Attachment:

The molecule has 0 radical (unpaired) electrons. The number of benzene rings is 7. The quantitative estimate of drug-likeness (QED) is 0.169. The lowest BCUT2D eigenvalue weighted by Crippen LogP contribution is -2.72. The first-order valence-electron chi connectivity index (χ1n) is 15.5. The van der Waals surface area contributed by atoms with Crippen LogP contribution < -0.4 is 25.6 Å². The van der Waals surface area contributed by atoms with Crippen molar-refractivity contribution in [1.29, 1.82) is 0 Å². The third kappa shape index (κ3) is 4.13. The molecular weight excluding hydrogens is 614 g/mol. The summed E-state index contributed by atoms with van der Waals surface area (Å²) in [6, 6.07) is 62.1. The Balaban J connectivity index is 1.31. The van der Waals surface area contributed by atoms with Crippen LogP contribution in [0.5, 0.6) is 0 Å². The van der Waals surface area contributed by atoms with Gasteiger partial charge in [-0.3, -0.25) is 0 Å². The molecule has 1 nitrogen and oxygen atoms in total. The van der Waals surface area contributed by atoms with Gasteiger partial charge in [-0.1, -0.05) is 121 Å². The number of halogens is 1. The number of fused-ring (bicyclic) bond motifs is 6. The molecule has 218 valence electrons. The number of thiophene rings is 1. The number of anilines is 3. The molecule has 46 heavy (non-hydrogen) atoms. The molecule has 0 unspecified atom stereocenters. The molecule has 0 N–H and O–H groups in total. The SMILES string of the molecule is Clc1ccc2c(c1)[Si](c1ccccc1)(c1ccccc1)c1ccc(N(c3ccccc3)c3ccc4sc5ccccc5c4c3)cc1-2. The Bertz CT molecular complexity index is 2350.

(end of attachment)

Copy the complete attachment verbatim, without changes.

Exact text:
The molecule has 0 radical (unpaired) electrons. The number of benzene rings is 7. The quantitative estimate of drug-likeness (QED) is 0.169. The lowest BCUT2D eigenvalue weighted by Crippen LogP contribution is -2.72. The first-order valence-electron chi connectivity index (χ1n) is 15.5. The van der Waals surface area contributed by atoms with Crippen LogP contribution < -0.4 is 25.6 Å². The van der Waals surface area contributed by atoms with Crippen molar-refractivity contribution in [1.29, 1.82) is 0 Å². The third kappa shape index (κ3) is 4.13. The molecular weight excluding hydrogens is 614 g/mol. The summed E-state index contributed by atoms with van der Waals surface area (Å²) in [6, 6.07) is 62.1. The Balaban J connectivity index is 1.31. The van der Waals surface area contributed by atoms with Crippen LogP contribution in [0.5, 0.6) is 0 Å². The van der Waals surface area contributed by atoms with Gasteiger partial charge in [-0.3, -0.25) is 0 Å². The molecule has 1 nitrogen and oxygen atoms in total. The van der Waals surface area contributed by atoms with Gasteiger partial charge in [-0.1, -0.05) is 121 Å². The number of halogens is 1. The number of fused-ring (bicyclic) bond motifs is 6. The molecule has 218 valence electrons. The number of thiophene rings is 1. The number of anilines is 3. The molecule has 46 heavy (non-hydrogen) atoms. The molecule has 0 unspecified atom stereocenters. The molecule has 0 N–H and O–H groups in total. The SMILES string of the molecule is Clc1ccc2c(c1)[Si](c1ccccc1)(c1ccccc1)c1ccc(N(c3ccccc3)c3ccc4sc5ccccc5c4c3)cc1-2. The Bertz CT molecular complexity index is 2350.